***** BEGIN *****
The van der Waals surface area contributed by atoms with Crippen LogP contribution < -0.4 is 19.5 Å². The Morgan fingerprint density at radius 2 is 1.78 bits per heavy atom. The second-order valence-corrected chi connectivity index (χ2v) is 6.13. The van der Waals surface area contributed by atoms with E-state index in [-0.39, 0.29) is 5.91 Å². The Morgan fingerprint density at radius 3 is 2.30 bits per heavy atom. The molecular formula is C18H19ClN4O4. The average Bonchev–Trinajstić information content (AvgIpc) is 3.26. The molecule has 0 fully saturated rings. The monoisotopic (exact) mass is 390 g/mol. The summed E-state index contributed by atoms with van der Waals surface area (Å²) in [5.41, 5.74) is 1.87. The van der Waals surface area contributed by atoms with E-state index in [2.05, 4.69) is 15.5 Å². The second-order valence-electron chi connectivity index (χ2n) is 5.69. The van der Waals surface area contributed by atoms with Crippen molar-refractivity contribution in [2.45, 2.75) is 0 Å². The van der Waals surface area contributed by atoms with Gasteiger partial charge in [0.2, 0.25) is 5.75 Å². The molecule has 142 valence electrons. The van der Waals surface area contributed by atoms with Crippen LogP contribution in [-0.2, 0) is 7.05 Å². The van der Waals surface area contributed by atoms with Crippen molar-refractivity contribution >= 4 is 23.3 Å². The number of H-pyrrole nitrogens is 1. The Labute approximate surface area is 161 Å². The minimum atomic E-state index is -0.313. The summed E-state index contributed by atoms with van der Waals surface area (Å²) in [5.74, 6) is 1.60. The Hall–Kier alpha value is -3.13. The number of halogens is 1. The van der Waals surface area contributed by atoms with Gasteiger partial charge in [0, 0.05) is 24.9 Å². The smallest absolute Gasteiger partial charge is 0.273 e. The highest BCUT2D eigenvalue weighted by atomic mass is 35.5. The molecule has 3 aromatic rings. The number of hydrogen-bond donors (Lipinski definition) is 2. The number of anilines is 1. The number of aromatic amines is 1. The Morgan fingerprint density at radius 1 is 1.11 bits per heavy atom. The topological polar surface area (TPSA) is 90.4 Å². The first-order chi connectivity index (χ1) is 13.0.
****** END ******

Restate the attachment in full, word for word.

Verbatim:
The van der Waals surface area contributed by atoms with Crippen LogP contribution < -0.4 is 19.5 Å². The Morgan fingerprint density at radius 2 is 1.78 bits per heavy atom. The second-order valence-corrected chi connectivity index (χ2v) is 6.13. The van der Waals surface area contributed by atoms with E-state index in [-0.39, 0.29) is 5.91 Å². The Morgan fingerprint density at radius 3 is 2.30 bits per heavy atom. The molecular formula is C18H19ClN4O4. The average Bonchev–Trinajstić information content (AvgIpc) is 3.26. The molecule has 0 fully saturated rings. The monoisotopic (exact) mass is 390 g/mol. The summed E-state index contributed by atoms with van der Waals surface area (Å²) in [5.41, 5.74) is 1.87. The van der Waals surface area contributed by atoms with E-state index in [2.05, 4.69) is 15.5 Å². The second-order valence-electron chi connectivity index (χ2n) is 5.69. The van der Waals surface area contributed by atoms with Crippen molar-refractivity contribution in [2.45, 2.75) is 0 Å². The van der Waals surface area contributed by atoms with Gasteiger partial charge in [0.2, 0.25) is 5.75 Å². The molecule has 142 valence electrons. The van der Waals surface area contributed by atoms with Crippen LogP contribution in [-0.2, 0) is 7.05 Å². The van der Waals surface area contributed by atoms with Crippen molar-refractivity contribution >= 4 is 23.3 Å². The number of H-pyrrole nitrogens is 1. The Labute approximate surface area is 161 Å². The minimum atomic E-state index is -0.313. The summed E-state index contributed by atoms with van der Waals surface area (Å²) in [5.74, 6) is 1.60. The Hall–Kier alpha value is -3.13. The number of halogens is 1. The van der Waals surface area contributed by atoms with Gasteiger partial charge in [0, 0.05) is 24.9 Å². The smallest absolute Gasteiger partial charge is 0.273 e. The highest BCUT2D eigenvalue weighted by atomic mass is 35.5. The molecule has 3 aromatic rings. The number of hydrogen-bond donors (Lipinski definition) is 2. The number of anilines is 1. The number of aromatic amines is 1. The Morgan fingerprint density at radius 1 is 1.11 bits per heavy atom. The topological polar surface area (TPSA) is 90.4 Å². The first-order chi connectivity index (χ1) is 13.0.